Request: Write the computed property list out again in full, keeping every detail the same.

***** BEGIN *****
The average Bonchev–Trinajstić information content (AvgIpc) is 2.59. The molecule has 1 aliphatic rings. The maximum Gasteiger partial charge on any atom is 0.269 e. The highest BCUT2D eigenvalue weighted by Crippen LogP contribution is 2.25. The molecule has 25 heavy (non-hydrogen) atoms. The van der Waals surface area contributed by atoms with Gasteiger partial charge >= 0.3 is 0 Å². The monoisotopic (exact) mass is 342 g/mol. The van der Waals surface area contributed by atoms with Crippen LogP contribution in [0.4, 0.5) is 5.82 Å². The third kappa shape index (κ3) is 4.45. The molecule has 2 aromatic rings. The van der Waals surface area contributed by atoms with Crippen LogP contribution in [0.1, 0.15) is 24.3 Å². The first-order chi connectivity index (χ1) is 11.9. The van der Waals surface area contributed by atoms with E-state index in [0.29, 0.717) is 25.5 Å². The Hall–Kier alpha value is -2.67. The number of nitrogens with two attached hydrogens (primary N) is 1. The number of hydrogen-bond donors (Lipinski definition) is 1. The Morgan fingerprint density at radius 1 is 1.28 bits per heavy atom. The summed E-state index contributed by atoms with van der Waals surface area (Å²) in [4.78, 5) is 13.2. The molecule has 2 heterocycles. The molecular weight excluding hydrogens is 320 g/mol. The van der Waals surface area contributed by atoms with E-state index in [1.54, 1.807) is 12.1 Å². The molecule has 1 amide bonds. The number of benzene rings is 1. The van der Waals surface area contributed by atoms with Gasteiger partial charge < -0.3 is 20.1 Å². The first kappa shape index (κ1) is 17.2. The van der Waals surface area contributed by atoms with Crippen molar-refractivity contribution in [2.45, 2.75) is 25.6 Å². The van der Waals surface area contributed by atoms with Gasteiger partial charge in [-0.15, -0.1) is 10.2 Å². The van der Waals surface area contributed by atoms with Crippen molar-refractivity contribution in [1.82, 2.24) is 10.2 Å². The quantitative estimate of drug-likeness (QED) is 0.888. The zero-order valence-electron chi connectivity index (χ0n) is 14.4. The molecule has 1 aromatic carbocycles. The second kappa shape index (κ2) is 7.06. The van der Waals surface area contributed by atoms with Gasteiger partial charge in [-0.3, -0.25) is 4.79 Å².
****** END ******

The average Bonchev–Trinajstić information content (AvgIpc) is 2.59. The molecule has 1 aliphatic rings. The maximum Gasteiger partial charge on any atom is 0.269 e. The highest BCUT2D eigenvalue weighted by Crippen LogP contribution is 2.25. The molecule has 25 heavy (non-hydrogen) atoms. The van der Waals surface area contributed by atoms with Gasteiger partial charge >= 0.3 is 0 Å². The monoisotopic (exact) mass is 342 g/mol. The van der Waals surface area contributed by atoms with Crippen LogP contribution in [0.4, 0.5) is 5.82 Å². The third kappa shape index (κ3) is 4.45. The molecule has 2 aromatic rings. The van der Waals surface area contributed by atoms with Crippen LogP contribution in [0.1, 0.15) is 24.3 Å². The first-order chi connectivity index (χ1) is 11.9. The van der Waals surface area contributed by atoms with E-state index in [0.29, 0.717) is 25.5 Å². The Hall–Kier alpha value is -2.67. The number of nitrogens with two attached hydrogens (primary N) is 1. The number of hydrogen-bond donors (Lipinski definition) is 1. The Morgan fingerprint density at radius 1 is 1.28 bits per heavy atom. The summed E-state index contributed by atoms with van der Waals surface area (Å²) in [4.78, 5) is 13.2. The molecule has 2 heterocycles. The molecular weight excluding hydrogens is 320 g/mol. The van der Waals surface area contributed by atoms with E-state index in [1.54, 1.807) is 12.1 Å². The molecule has 1 amide bonds. The number of benzene rings is 1. The van der Waals surface area contributed by atoms with Gasteiger partial charge < -0.3 is 20.1 Å². The first kappa shape index (κ1) is 17.2. The van der Waals surface area contributed by atoms with Crippen molar-refractivity contribution in [2.45, 2.75) is 25.6 Å². The van der Waals surface area contributed by atoms with Gasteiger partial charge in [-0.15, -0.1) is 10.2 Å². The van der Waals surface area contributed by atoms with Crippen molar-refractivity contribution in [1.82, 2.24) is 10.2 Å². The quantitative estimate of drug-likeness (QED) is 0.888. The zero-order valence-electron chi connectivity index (χ0n) is 14.4. The molecule has 1 aromatic carbocycles. The second kappa shape index (κ2) is 7.06. The van der Waals surface area contributed by atoms with Gasteiger partial charge in [-0.3, -0.25) is 4.79 Å².